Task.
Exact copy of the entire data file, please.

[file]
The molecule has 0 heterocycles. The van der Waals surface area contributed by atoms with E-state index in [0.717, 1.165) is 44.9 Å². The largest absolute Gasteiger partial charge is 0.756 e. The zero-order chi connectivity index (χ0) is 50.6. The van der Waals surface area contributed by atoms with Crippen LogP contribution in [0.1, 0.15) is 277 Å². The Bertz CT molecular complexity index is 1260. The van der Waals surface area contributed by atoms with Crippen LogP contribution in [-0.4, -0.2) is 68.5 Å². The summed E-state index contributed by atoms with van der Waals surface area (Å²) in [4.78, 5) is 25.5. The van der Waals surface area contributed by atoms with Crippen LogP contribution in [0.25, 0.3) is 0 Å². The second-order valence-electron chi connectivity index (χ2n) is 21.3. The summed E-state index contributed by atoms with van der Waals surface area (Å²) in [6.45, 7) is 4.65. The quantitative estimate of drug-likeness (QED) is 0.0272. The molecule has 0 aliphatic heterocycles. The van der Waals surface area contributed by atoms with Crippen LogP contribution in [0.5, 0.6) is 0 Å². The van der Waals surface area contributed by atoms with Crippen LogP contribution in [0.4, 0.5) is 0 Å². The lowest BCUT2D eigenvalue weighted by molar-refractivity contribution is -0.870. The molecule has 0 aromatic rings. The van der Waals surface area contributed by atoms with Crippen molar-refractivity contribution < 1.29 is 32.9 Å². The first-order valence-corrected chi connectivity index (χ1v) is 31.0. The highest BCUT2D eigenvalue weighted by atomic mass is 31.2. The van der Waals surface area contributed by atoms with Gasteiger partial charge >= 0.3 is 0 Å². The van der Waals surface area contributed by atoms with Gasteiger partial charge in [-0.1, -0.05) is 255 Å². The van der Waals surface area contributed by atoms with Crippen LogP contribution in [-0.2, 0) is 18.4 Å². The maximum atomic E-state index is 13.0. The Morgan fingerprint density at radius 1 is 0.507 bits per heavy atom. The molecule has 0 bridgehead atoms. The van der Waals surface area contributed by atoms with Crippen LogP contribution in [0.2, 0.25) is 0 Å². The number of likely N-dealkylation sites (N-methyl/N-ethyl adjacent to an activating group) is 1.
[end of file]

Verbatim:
The molecule has 0 heterocycles. The van der Waals surface area contributed by atoms with E-state index in [0.717, 1.165) is 44.9 Å². The largest absolute Gasteiger partial charge is 0.756 e. The zero-order chi connectivity index (χ0) is 50.6. The van der Waals surface area contributed by atoms with Crippen LogP contribution in [0.1, 0.15) is 277 Å². The Bertz CT molecular complexity index is 1260. The van der Waals surface area contributed by atoms with Crippen LogP contribution in [-0.4, -0.2) is 68.5 Å². The summed E-state index contributed by atoms with van der Waals surface area (Å²) in [4.78, 5) is 25.5. The van der Waals surface area contributed by atoms with Crippen LogP contribution in [0.25, 0.3) is 0 Å². The second-order valence-electron chi connectivity index (χ2n) is 21.3. The summed E-state index contributed by atoms with van der Waals surface area (Å²) in [6.45, 7) is 4.65. The quantitative estimate of drug-likeness (QED) is 0.0272. The molecule has 0 aliphatic heterocycles. The van der Waals surface area contributed by atoms with Crippen LogP contribution in [0.5, 0.6) is 0 Å². The van der Waals surface area contributed by atoms with Crippen LogP contribution in [0.4, 0.5) is 0 Å². The lowest BCUT2D eigenvalue weighted by molar-refractivity contribution is -0.870. The molecule has 0 aromatic rings. The van der Waals surface area contributed by atoms with Crippen molar-refractivity contribution < 1.29 is 32.9 Å². The first-order valence-corrected chi connectivity index (χ1v) is 31.0. The highest BCUT2D eigenvalue weighted by atomic mass is 31.2. The van der Waals surface area contributed by atoms with Gasteiger partial charge >= 0.3 is 0 Å². The van der Waals surface area contributed by atoms with Gasteiger partial charge in [-0.1, -0.05) is 255 Å². The van der Waals surface area contributed by atoms with Crippen LogP contribution in [-0.2, 0) is 18.4 Å². The maximum atomic E-state index is 13.0. The Morgan fingerprint density at radius 1 is 0.507 bits per heavy atom. The molecule has 0 bridgehead atoms. The van der Waals surface area contributed by atoms with Crippen LogP contribution in [0.2, 0.25) is 0 Å². The number of likely N-dealkylation sites (N-methyl/N-ethyl adjacent to an activating group) is 1.